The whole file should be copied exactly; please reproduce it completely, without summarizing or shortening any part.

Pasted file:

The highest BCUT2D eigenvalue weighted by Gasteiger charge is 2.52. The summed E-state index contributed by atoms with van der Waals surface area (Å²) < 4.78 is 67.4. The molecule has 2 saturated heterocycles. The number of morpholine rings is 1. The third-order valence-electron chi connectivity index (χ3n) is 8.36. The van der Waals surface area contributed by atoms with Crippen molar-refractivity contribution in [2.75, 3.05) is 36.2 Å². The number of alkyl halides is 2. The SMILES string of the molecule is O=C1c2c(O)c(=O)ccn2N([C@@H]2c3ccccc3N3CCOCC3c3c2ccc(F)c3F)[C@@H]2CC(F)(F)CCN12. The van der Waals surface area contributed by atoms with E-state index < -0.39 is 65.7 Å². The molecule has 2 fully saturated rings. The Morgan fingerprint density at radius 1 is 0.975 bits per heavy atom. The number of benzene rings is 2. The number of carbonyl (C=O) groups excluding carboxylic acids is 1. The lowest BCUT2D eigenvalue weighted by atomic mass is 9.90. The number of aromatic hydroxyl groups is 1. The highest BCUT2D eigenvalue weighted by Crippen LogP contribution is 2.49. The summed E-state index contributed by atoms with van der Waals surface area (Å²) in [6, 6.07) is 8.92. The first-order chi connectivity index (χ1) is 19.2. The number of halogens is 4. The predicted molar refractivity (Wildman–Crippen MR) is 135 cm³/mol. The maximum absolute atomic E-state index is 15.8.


The highest BCUT2D eigenvalue weighted by Gasteiger charge is 2.52. The summed E-state index contributed by atoms with van der Waals surface area (Å²) < 4.78 is 67.4. The molecule has 2 saturated heterocycles. The number of morpholine rings is 1. The third-order valence-electron chi connectivity index (χ3n) is 8.36. The van der Waals surface area contributed by atoms with Crippen molar-refractivity contribution in [2.75, 3.05) is 36.2 Å². The number of alkyl halides is 2. The SMILES string of the molecule is O=C1c2c(O)c(=O)ccn2N([C@@H]2c3ccccc3N3CCOCC3c3c2ccc(F)c3F)[C@@H]2CC(F)(F)CCN12. The van der Waals surface area contributed by atoms with E-state index < -0.39 is 65.7 Å². The molecule has 2 fully saturated rings. The Morgan fingerprint density at radius 1 is 0.975 bits per heavy atom. The number of benzene rings is 2. The number of carbonyl (C=O) groups excluding carboxylic acids is 1. The lowest BCUT2D eigenvalue weighted by atomic mass is 9.90. The number of aromatic hydroxyl groups is 1. The highest BCUT2D eigenvalue weighted by Crippen LogP contribution is 2.49. The summed E-state index contributed by atoms with van der Waals surface area (Å²) in [6, 6.07) is 8.92. The first-order chi connectivity index (χ1) is 19.2. The number of halogens is 4. The predicted molar refractivity (Wildman–Crippen MR) is 135 cm³/mol. The maximum absolute atomic E-state index is 15.8.